in p. But then the constant term of p is in p

2

, contradiction.

20

Chapter 5

Spring 2009

1. Elements of S

n

with the same cycle type are conjugate to each other. There

are (p 1)! p-cycles in S

p

, so the order of the orbit of under conjugation is

(p 1)!. Thus [C[ = [S

P

[/(p 1)! = p, so C = , which is abelian.

Now let S

p

act on the set of its subgroups by conjugation. Since there are

(p 1)! p-cycles in S

p

, there are (p 1)!/(p 1) = (p 2)! distinct subgroups of

order p, all of which are in the orbit of since is conjugate to every other

p-cycle. So the order of N is p!/(p2)! = p(p1). To see that N is not abelian,

let N be an element satisfying

1

=

2

.

Then

1

1

= ,= 1.

2. The derived subgroup G

(1)

of G consists of the p upper-triangular

matrices of the form

_

1 a

0 1

_

, a Z/pZ.

A simple computation shows that every commutator is of this form, and we

have

_

1 0

0

1

2

__

1 a

0 1

__

1 0

0 2

__

1 a

0 1

_

=

_

1 a

0

1

2

__

1 a

0 2

_

=

_

1 a

0 1

_

,

and elements of this form do not generate any new elements. Note that G

(1)

is

abelian, so that G

(2)

, the subgroup of commutators of G

(1)

, is trivial. Thus the

derived series

1 = G

(2)

G

(1)

G

(0)

= G

shows that G is solvable.

21

3. We have a group G with [G[ = 81 = 3

4

acting on a set X with [X[ = 30.

Since the stabilizer S

x

of x X is a subgroup of G, [S

x

[ is a power of 3. The

index (G : S

x

) of S

x

in G also divides [G[, hence is a power of 3. Since the cosets

of S

x

are in bijection with the elements of the orbit O

x

of x, (G : S

x

) = [O

x

[,

so [O

x

[ is a power of 3. Recall that the orbits partition X.

Suppose no element of X is xed by at least 27 elements. This means that

[S

x

[ < 27 for each x X, so that [O

x

[ > 3 for each x. This is impossible since

no sum involving only 9s and 27s equals 30.

An element x X xed by precisely 3 elements of G is in an orbit of order

27. If there is such an element, then every other element of the orbit is xed by

precisely 3 elements as well. So there are 27 such elements.

4. Skip.

5. Suppose R is a commutative ring with identity 1 ,= 0, and suppose that

for each prime p R, R

p

contains no nonzero nilpotents. Now if 0 ,= a R

is nilpotent, then a

n

= 0 for some positive integer n. Then we can choose a

maximal ideal m (Zorns lemma argument), which is prime and hence contains

a. Then

a

1

R

m

is a nonzero nilpotent, yet (

a

1

)

n

=

0

1

, contradiction.

If we dont assume that R has an identity, then there may not be maximal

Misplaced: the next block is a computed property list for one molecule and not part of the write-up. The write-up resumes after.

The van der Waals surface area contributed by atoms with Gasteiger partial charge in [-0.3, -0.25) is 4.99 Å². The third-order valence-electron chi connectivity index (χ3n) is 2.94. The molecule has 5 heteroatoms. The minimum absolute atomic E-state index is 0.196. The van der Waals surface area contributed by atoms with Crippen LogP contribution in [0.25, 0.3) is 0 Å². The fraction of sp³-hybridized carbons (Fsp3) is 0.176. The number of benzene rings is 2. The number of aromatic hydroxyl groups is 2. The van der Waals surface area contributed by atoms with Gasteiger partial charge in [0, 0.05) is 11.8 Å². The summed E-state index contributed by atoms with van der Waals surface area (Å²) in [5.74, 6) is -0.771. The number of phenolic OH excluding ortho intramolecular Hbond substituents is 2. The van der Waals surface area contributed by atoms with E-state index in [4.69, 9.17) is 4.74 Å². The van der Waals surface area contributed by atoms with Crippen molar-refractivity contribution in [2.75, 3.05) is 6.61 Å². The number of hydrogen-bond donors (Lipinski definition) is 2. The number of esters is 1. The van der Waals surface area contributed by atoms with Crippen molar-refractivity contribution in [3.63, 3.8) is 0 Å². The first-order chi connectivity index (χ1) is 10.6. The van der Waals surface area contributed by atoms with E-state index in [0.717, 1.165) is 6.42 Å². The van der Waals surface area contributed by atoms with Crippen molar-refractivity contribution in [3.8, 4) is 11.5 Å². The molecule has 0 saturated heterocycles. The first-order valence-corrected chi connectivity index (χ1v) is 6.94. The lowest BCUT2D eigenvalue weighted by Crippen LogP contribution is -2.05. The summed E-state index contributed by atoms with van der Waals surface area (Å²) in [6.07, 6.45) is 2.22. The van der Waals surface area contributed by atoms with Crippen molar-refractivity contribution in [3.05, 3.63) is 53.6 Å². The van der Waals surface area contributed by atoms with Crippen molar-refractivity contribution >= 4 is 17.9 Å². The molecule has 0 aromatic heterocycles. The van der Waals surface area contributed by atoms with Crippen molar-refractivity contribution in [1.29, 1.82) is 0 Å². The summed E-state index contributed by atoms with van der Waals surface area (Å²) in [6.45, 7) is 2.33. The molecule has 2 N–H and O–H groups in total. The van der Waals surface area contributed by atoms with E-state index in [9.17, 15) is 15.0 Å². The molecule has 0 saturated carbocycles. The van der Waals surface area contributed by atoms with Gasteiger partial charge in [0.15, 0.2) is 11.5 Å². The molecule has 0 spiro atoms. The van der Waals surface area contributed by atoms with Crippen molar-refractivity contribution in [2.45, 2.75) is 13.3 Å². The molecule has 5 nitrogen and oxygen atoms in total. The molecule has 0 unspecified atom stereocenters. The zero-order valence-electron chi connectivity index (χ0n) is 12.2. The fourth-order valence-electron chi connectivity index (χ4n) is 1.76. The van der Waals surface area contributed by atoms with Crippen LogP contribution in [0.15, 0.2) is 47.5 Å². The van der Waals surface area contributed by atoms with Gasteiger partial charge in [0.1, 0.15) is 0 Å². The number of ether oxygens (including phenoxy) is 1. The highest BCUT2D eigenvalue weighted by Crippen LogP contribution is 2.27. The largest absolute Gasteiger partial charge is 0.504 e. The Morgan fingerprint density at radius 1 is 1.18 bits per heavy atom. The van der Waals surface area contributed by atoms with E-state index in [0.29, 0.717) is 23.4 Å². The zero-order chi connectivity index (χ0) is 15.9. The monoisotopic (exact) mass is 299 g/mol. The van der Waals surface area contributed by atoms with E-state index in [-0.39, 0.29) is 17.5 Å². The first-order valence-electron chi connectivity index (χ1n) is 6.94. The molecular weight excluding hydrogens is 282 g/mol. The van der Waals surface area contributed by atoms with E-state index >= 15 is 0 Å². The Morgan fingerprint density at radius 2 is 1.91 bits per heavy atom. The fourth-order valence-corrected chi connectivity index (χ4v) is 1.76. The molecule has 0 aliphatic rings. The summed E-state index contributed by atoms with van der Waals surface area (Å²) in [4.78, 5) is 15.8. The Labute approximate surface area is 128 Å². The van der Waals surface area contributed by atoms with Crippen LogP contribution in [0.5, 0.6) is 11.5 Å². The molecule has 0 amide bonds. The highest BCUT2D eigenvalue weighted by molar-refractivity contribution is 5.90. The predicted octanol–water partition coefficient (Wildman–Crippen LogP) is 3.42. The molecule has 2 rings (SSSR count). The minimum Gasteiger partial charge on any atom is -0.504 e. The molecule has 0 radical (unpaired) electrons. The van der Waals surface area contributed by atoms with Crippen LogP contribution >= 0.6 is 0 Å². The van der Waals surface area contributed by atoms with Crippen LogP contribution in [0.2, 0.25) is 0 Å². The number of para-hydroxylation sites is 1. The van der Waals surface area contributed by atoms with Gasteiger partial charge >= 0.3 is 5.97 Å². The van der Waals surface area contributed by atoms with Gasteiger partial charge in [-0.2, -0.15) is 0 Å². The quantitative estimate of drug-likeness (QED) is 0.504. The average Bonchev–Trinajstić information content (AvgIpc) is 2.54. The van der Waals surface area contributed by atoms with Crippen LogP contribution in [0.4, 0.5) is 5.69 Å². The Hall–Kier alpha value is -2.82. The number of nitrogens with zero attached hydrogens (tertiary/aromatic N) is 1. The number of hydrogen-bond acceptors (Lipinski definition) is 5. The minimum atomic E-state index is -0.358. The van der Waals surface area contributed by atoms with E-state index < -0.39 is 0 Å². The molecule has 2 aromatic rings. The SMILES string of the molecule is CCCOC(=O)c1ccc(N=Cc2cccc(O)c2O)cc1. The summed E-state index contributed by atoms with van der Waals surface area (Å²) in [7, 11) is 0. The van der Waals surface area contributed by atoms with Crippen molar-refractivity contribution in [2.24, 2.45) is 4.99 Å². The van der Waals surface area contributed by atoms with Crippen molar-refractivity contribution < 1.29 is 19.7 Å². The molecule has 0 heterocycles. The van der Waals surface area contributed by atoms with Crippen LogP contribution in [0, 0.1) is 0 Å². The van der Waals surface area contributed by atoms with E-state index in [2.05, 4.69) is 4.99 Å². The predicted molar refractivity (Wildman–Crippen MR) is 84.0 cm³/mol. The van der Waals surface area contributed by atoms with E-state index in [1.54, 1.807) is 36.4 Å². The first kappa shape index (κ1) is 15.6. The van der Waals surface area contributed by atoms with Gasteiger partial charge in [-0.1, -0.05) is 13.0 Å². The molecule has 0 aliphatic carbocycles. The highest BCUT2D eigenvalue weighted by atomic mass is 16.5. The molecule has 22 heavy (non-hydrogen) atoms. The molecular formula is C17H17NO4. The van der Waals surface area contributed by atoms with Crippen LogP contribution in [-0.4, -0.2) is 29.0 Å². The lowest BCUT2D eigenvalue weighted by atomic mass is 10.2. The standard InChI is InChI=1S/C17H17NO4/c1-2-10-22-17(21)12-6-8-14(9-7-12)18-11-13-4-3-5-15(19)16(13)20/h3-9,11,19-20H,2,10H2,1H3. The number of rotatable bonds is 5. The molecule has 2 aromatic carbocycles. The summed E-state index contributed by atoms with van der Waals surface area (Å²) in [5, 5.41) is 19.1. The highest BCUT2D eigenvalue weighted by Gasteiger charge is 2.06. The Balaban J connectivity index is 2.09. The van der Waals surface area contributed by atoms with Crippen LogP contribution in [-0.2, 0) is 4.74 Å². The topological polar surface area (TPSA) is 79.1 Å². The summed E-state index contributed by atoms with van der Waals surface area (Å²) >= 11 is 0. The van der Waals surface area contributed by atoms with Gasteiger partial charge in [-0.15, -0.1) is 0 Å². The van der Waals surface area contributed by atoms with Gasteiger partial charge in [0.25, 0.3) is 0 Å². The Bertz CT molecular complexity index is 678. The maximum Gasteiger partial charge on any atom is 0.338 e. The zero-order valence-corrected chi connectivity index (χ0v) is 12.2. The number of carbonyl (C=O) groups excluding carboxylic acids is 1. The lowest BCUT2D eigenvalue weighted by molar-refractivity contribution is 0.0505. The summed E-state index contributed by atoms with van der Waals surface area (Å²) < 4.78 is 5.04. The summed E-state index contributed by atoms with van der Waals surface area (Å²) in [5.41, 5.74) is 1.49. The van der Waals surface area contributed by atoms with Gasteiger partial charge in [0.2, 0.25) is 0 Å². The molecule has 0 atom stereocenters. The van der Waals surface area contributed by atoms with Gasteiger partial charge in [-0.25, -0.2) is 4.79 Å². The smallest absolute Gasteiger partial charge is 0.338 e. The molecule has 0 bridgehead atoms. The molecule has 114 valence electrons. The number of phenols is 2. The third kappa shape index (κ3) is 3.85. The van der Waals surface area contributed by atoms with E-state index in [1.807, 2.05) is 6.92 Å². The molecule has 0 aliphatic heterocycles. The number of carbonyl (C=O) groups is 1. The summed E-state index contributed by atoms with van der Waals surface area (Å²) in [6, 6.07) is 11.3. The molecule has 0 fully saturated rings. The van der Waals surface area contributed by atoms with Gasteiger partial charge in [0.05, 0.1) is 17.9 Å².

ideals or even prime ideals (e.g. Q with trivial multiplication ab = 0 for all

a, b Q). Im not sure what to do in this case.

6. Finitely generated ideals in a UFD are principal, generated by the gcd

of the generators. So the rst step is to compute the greatest common factor of

the two polynomials. We do this by the Euclidean algorithm, which produces

the following output:

a b q r

x

4

4x

3

+ 3x

2

4x + 2 x

3

5x

2

+ 6x 2 x + 1 2x

2

8x + 4

x

3

5x

2

+ 6x 2 2x

2

8x + 4

1

2

x

1

2

0

Thus the gcd of the polynomials is 2x

2

8x+4, so the ideal a is (x

2

4x+2) =

((x 2 +

2)(x 2

hence also not maximal.

7. Skip.

8. Skip.

22

9. No, is not necessarily an automorphism. Let t be an indeterminate

and consider Q(t)/Q. Dene Q(t)

//

Q(t) by t t

2

. Then xes Q and

is easily shown to be a homomorphism of Q(t). But is not surjective, hence

not an automorphism of Q(t).

The statement is true with the additional assumption that L/K is an alge-

braic extension. Then if LK, the fact that is a homomorphism implies

that () must be another root of the minimal polynomial for over K. This

means is injective. For surjectivity, suppose L K and let L K

denote the set of all roots of the minimal polynomial of over K that are con-

tained in L. Then , is nite, and permutes the elements of since it

maps L into L, whence must be in the image.

10. = e

2i/8

is a primitive 8th root of unity. Thus by the argument in 9

of Fall 2009, Q()/Q has Galois group G (Z/8Z)

Z

2

Z

2

, generated by

:

3

and :

5

.

The inverted subgroup lattice is

1

,

with corresponding lattice of xed elds

Q()

Q( +

3

) Q( +

7

) Q(

2

)

Q

where the latter cannot be Q( +

5

) since +

5

= 0! This is much clearer if

we take a dierent approach.

Write =

1

2

(1 + i). Then

2

= i and the remaining powers are easily

computed. Note that Q() = Q(

over Q since it decomposes into a pair of quadratic extensions. Automorphisms

of Q(

2, i i,

23

and since there are only 4 such possibilities, they must all be automorphisms.

Let

:

2, i i

:

2, i i

be generators of the Galois group, where we have chosen them to correspond to

, above. The lattice of xed elds is then

Q()

Q(i

2) Q(

2) Q(i)

Q

and we note that +

3

= i

2, +

7

=

2, and

2

= i.

24

Chapter 6

Fall 2008

1. By Sylows theorem,

n

5

1 (mod 5) and n

5

[7

2

;

n

7

1 (mod 7) and n

7

[5

2

.

The only possibilities are n

5

= n

7

= 1, so G has normal subgroups H, K of

orders 5

2

and 7

2

, respectively. Since 5, 7 are relatively prime, H K = 1.

Thus HK H K, and since the left side is a subgroup of G while the right

side has the same order as G, we see that G H K.

Now, it is easy to show that groups of order p

2

are abelian, hence either

isomorphic to Z

p

Z

p

or Z

p

2. (Use the class equation to show G has non-trivial

center; so if g ,= 1 in the center, it either generates G or there is some h / g,

whence G = g, h, but g, h commute so G is abelian.) Thus G is abelian, with

possible isomorphism classes

Z

5

2 Z

7

2, Z

5

2 Z

7

Z

7

, Z

5

Z

5

Z

7

2, Z

5

Z

5

Z

7

Z

7

.

25